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This study was designed to compare the bimatoprost/timolol combination and dorzolamide/timolol combination in glaucoma for efficacy, safety, and cost-effectiveness in a local population of Trichy in the state of Tamilnadu.
Eight-week, randomized, parallel group, open-label study was conducted on 48 patients of open angle glaucoma or ocular hypertension. After initial clinical assessment and baseline investigations, bimatoprost/timolol combination (Group A) was prescribed to 22 patients (2 patients lost after initial assessment) and dorzolamide/timolol combination (Group B) to 24 patients. The patients were reviewed after second and eighth weeks for cure rate and adverse drug reaction monitoring.
At the end of 8 weeks, the mean reduction in intraocular pressure from baseline was 13.04 mmHg (95% confidence interval (CI): 10.67–14.70) with bimatoprost/timolol combination once daily (P < 0.01) and 9.46 mmHg (95% CI: 7.47–10.5) with dorzolamide/timolol combination twice daily. Both the treatments were safe. Cost-effective range of bimatoprost/timolol combination was lower than that of dorzolamide/timolol combination.
The fixed combination of bimatoprost/timolol was slightly more effective than that of dorzolamide/timolol combination in reducing IOP, and both treatments were generally well tolerated. Bimatoprost/timolol combination was more cost-effective (cost-effective analysis) than dorzolamide/timolol combination.
Glaucoma affects nearly 66.7 million individual worldwide, and it is one of the leading causes of irreversible blindness.[1,2] Glaucoma is a group of ocular disorder involving optic neuropathy characterized by changes in optic nerve head and loss of visual sensitivity and field. It is estimated that the number of patients with glaucoma will increase up to 79.6 million by the year 2020. Of these, 74% will have open angle glaucoma. From 2010 to 2020, the most detectable change in glaucoma worldwide will be an increase of the incidence of glaucoma in India.[4,5]
Lowering the intraocular pressure (IOP) by early treatment reduces the loss of visual field in patients with glaucoma and ocular hypertension.[6,7] When a single medication does not reduce IOP significantly, a fixed combination may improve both the compliance and the quality of life. A fixed dose combination of latanoprost and timolol was first prostaglandin analogue/beta-blocker made available in the market. Bimatoprost/timolol is a new fixed combination antiglaucoma therapy. Among the newer agents available to treat glaucoma and ocular hypertension are prostaglandin analogues, carbonic anhydrase inhibitors, and beta blockers. Comparison studies have been done between these group of drugs.[1,9–12] In this study, the effect of bimatoprost/timolol has been compared with that of dorzolamide/timolol in glaucoma patients in India.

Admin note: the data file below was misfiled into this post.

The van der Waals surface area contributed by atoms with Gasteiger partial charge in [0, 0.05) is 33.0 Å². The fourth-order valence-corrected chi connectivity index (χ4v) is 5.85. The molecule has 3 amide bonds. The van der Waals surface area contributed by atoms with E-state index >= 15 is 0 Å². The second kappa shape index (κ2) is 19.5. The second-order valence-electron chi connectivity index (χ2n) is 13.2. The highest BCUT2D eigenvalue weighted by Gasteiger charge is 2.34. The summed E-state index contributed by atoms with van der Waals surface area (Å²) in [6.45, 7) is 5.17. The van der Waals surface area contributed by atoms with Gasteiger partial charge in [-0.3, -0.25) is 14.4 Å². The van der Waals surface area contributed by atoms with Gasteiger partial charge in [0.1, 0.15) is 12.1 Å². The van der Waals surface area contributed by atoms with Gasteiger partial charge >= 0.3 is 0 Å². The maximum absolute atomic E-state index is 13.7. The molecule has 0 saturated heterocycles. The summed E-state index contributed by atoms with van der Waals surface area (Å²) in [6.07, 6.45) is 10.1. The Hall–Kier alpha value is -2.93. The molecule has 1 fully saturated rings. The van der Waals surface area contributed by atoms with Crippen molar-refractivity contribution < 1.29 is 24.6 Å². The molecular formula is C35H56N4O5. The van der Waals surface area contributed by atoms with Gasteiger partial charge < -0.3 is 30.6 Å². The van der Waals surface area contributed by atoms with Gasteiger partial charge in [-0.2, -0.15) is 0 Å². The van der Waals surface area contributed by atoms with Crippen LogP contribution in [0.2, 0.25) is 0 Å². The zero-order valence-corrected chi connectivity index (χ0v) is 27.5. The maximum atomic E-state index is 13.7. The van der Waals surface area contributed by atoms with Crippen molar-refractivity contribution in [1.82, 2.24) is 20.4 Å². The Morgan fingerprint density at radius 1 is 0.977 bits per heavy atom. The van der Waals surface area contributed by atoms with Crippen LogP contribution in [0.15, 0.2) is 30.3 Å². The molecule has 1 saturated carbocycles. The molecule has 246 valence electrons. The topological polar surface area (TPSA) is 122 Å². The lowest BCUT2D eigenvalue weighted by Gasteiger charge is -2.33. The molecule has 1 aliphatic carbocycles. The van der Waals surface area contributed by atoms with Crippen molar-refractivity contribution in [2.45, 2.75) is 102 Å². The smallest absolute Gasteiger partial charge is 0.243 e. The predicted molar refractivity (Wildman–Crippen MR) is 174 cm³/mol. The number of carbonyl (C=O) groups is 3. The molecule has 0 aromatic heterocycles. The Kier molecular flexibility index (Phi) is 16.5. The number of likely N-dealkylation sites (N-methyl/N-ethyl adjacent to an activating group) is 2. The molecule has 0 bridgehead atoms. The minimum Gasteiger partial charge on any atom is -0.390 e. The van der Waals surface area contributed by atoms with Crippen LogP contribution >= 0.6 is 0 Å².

This interventional, 8-week, randomized, open-label, parallel-group study was conducted at an eye hospital in Trichy city. The study was carried out from June to December 2008. The protocol was approved by Institutional Ethics Committee (IEC). Informed consent was obtained from patients prior to the conduct of the study.
Inclusion/exclusion criteria are mentioned below. Patients on taking ocular hypotensive medication underwent the following washout periods before inclusion: 4 days for parasympathomimetics or carbonic anhydrase inhibitors, 2 weeks for sympathomimetics or topical alpha adrenergic agonists, 4 weeks for topical alpha blockers, prostaglandin, and combination therapy.
Following patients were included in the study:
Patients with anticipated alteration of ongoing therapy with agents that could interact with study medications, chronic use of ocular medication other than the study drugs, progressive or functionally significant visual field loss within the past year, pregnant or lactating females, patients with dry eyes, corneal abnormality or any other conditions that prevent related applanation tonometry, patients with ocular infection, advanced cataract, ocular inflammation or history of renal, or hepatic impairment were excluded from the study.